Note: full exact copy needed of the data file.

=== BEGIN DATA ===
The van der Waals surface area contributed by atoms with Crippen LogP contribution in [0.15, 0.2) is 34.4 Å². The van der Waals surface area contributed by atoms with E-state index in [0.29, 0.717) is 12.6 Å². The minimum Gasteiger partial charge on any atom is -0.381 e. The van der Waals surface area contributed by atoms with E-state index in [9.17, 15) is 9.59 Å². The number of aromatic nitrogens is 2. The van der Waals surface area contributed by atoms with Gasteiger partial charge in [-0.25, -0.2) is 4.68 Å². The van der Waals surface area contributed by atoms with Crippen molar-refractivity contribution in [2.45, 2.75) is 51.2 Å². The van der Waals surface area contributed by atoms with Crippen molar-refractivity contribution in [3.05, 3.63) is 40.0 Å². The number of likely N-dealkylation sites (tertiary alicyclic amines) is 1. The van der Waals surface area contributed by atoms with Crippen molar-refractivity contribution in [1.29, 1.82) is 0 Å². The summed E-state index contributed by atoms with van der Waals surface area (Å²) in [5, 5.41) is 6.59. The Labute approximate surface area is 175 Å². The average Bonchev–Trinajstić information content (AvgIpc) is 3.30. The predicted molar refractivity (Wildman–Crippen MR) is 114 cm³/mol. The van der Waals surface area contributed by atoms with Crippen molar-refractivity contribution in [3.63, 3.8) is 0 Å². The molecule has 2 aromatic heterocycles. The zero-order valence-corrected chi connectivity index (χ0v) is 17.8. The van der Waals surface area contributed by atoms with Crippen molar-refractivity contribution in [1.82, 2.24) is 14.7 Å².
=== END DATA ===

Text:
The van der Waals surface area contributed by atoms with Crippen LogP contribution in [0.15, 0.2) is 34.4 Å². The van der Waals surface area contributed by atoms with E-state index in [0.29, 0.717) is 12.6 Å². The minimum Gasteiger partial charge on any atom is -0.381 e. The van der Waals surface area contributed by atoms with E-state index in [9.17, 15) is 9.59 Å². The number of aromatic nitrogens is 2. The van der Waals surface area contributed by atoms with Gasteiger partial charge in [-0.25, -0.2) is 4.68 Å². The van der Waals surface area contributed by atoms with Crippen molar-refractivity contribution in [2.45, 2.75) is 51.2 Å². The van der Waals surface area contributed by atoms with Crippen molar-refractivity contribution in [3.05, 3.63) is 40.0 Å². The number of likely N-dealkylation sites (tertiary alicyclic amines) is 1. The van der Waals surface area contributed by atoms with Crippen molar-refractivity contribution in [1.29, 1.82) is 0 Å². The summed E-state index contributed by atoms with van der Waals surface area (Å²) in [5, 5.41) is 6.59. The Labute approximate surface area is 175 Å². The average Bonchev–Trinajstić information content (AvgIpc) is 3.30. The predicted molar refractivity (Wildman–Crippen MR) is 114 cm³/mol. The van der Waals surface area contributed by atoms with Crippen molar-refractivity contribution in [3.63, 3.8) is 0 Å². The molecule has 2 aromatic heterocycles. The zero-order valence-corrected chi connectivity index (χ0v) is 17.8. The van der Waals surface area contributed by atoms with Crippen molar-refractivity contribution in [1.82, 2.24) is 14.7 Å².